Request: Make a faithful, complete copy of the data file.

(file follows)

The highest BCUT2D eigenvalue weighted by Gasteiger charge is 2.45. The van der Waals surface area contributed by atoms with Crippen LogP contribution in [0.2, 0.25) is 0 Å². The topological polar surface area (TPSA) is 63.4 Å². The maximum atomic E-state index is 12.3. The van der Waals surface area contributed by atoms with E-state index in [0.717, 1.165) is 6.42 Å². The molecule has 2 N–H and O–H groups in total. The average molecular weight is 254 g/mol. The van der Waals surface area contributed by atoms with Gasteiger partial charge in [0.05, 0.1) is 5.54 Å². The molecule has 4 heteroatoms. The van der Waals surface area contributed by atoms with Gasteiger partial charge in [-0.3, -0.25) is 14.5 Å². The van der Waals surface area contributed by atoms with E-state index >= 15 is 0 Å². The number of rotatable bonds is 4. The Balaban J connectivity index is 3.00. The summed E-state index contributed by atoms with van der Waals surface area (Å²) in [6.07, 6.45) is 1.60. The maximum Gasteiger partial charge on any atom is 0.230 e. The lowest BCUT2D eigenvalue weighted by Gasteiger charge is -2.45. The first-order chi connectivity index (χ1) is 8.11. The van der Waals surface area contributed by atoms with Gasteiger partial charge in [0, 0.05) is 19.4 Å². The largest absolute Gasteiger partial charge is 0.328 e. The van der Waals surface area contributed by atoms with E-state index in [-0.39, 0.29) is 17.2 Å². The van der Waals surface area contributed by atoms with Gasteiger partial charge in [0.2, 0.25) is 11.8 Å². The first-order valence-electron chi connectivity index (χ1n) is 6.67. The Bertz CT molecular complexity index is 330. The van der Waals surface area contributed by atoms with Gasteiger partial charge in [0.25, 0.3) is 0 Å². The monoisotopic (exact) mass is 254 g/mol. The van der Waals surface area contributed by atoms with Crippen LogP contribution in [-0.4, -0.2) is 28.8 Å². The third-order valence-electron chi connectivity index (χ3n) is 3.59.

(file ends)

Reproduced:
The highest BCUT2D eigenvalue weighted by Gasteiger charge is 2.45. The van der Waals surface area contributed by atoms with Crippen LogP contribution in [0.2, 0.25) is 0 Å². The topological polar surface area (TPSA) is 63.4 Å². The maximum atomic E-state index is 12.3. The van der Waals surface area contributed by atoms with E-state index in [0.717, 1.165) is 6.42 Å². The molecule has 2 N–H and O–H groups in total. The average molecular weight is 254 g/mol. The van der Waals surface area contributed by atoms with Gasteiger partial charge in [0.05, 0.1) is 5.54 Å². The molecule has 4 heteroatoms. The van der Waals surface area contributed by atoms with Gasteiger partial charge in [-0.3, -0.25) is 14.5 Å². The van der Waals surface area contributed by atoms with E-state index >= 15 is 0 Å². The number of rotatable bonds is 4. The Balaban J connectivity index is 3.00. The summed E-state index contributed by atoms with van der Waals surface area (Å²) in [6.07, 6.45) is 1.60. The maximum Gasteiger partial charge on any atom is 0.230 e. The lowest BCUT2D eigenvalue weighted by Gasteiger charge is -2.45. The first-order chi connectivity index (χ1) is 8.11. The van der Waals surface area contributed by atoms with Gasteiger partial charge in [0, 0.05) is 19.4 Å². The largest absolute Gasteiger partial charge is 0.328 e. The van der Waals surface area contributed by atoms with E-state index in [-0.39, 0.29) is 17.2 Å². The van der Waals surface area contributed by atoms with Gasteiger partial charge in [0.2, 0.25) is 11.8 Å². The first-order valence-electron chi connectivity index (χ1n) is 6.67. The Bertz CT molecular complexity index is 330. The van der Waals surface area contributed by atoms with Gasteiger partial charge in [0.25, 0.3) is 0 Å². The monoisotopic (exact) mass is 254 g/mol. The van der Waals surface area contributed by atoms with Crippen LogP contribution in [-0.4, -0.2) is 28.8 Å². The third-order valence-electron chi connectivity index (χ3n) is 3.59.